Oakland fosters all kinds of creative weirdness, including -- but not limited to -- circus schools. You can let your inner circus star loose at places like Trapeze Arts and Kinetic Arts. Massive warehouse spaces allow for flying trapeze, aerial arts, and other crazy shenanigans. Follow it up with a damn fine sandwich at 10th & Wood made by owner Vlad Levitansky, a former world-traveling circus clown.
Dreamy biscuits, fried chicken, and legendary pie make Lois the Pie Queen an Oakland eating institution. Lois has since passed on, but the family business stays strong. Just make sure you 1) save room for dessert, and 2) bring cash.
If you want one of the best aerial views of San Francisco anywhere in the Bay, (spoiler alert: you do), this is where to go. And trust us when we say it’s worth the winding drive up through the Oakland Hills (just watch out for bicyclists).
Live music, adult beverages, half-price museum entrance from 5-10pm (kids under 18 are free), workshops, food trucks, dance performances, and way more are yours for the taking every Friday night at OMCA. Get down, get with the community, and get a little culture in your life.
An ice cream haven since 1894, Fentons knows sundaes. The constantly packed location on Piedmont is the perfect place to indulge your sweet tooth with a wide swath of the Oakland community. It’s got a total 1950s diner vibe (complete with paper boat hats), the long line moves quickly and, best of all, you get to sample flavors while you wait. Bonus points if you go and take down the banana split challenge fast enough to get a free shirt.
Get your grandeur on at the historic, 89-year-old Grand Lake Theater before the Friday or Saturday evening screenings when this bad boy roars to life once more. Who knew you could have Mission Impossible and the Mighty Wurlitzer in the same night?
The clunky old dinosaur bridge has finally disappeared. Get your steps in for the day by walking the 2.2 miles of bike and pedestrian path spanning Oakland to Yerba Buena Island alongside the new bridge.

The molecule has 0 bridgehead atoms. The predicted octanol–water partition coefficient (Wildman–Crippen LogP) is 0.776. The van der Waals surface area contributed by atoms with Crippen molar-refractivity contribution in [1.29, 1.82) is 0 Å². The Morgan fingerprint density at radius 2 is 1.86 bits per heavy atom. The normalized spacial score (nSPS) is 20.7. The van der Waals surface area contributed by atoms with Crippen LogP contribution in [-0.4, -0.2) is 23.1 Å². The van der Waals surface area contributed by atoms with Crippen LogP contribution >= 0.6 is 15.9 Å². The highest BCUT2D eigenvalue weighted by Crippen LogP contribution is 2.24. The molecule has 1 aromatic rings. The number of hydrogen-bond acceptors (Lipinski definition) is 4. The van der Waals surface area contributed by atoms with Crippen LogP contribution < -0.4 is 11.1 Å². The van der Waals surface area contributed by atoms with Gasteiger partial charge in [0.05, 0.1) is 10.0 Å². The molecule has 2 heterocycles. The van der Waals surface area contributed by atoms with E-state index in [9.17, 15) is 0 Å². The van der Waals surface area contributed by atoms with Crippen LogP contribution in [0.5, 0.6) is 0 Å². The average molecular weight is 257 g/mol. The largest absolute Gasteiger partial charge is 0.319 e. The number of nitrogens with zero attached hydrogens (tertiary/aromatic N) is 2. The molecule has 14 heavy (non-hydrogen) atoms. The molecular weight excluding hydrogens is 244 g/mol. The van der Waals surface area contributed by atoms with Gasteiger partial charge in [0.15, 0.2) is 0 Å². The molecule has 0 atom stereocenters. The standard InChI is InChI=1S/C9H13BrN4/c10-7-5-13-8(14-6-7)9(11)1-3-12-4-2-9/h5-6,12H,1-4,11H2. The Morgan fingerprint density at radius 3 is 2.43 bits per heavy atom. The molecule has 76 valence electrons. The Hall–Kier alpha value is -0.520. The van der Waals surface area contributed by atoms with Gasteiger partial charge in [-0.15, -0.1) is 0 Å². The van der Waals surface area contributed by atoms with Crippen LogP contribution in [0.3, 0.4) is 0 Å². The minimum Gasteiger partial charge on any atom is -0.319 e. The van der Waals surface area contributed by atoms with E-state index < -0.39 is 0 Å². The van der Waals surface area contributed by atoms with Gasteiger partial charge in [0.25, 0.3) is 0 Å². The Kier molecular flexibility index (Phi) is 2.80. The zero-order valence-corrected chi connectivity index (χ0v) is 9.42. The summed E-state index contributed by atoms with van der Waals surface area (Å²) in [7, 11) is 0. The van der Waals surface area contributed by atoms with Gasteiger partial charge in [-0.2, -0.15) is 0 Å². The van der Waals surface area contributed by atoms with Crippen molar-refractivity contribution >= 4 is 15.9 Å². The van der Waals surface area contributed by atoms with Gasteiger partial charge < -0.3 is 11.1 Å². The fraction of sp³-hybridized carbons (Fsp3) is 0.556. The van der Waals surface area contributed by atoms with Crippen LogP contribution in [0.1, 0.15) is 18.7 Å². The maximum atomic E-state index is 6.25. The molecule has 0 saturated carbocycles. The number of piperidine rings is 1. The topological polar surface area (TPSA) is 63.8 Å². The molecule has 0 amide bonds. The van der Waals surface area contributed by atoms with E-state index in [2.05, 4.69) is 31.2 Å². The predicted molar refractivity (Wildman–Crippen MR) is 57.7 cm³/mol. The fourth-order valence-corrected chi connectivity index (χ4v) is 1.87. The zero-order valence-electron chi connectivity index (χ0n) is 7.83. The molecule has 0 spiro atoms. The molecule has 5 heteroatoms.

Zachary’s Chicago Pizza will make your cheesy heart melt. You always have to wait. It’s just how it goes. But it’s worth it. Opened in 1983, it’s now an employee-owned co-op, so you get some Oakland free spirit with your pie.
Visit this secret labyrinth in the heart of a volcanic preserve to divine the mysteries of the universe. Or just do it to impress your date. To find the rock labyrinth tucked inside Sibley Volcanic Regional Preserve, park at the Sibley Staging Area and follow the Round Top Loop Trail to the Quarry Pit.
Designed by the same man responsible for New York’s Central Park, this serene retreat is nestled on top of Piedmont Ave and is the final resting place of chocolate king Domingo Ghirardelli, coffee pioneer James A. Folger, Samuel Merritt (all the Merritt stuff is named after him), and Jane K. Sather, namesake of Sather Gate and Sather Tower in Berkeley. It’s also just a beautiful place to spend an hour or two.
This East Bay Regional Park District sweet spot is covered in dog-friendly hiking trails and a hidden grove of redwood trees. The best part, though, is the ladybug migration that happens each winter. You won’t believe you’re just a few miles from a BART stop.
This institution puts all other things that call themselves institutions to shame. Its solution when a new condo development threatened to raze it? They moved THE ENTIRE BAR to a new street. Around since 1922, the Fish is located exactly one mile away from UC Berkeley, which previously had an alcohol-free dry zone radius of exactly one mile (see what they did there?).
Sign up here for our daily San Francisco email and be the first to get all the food/drink/fun SF has to offer.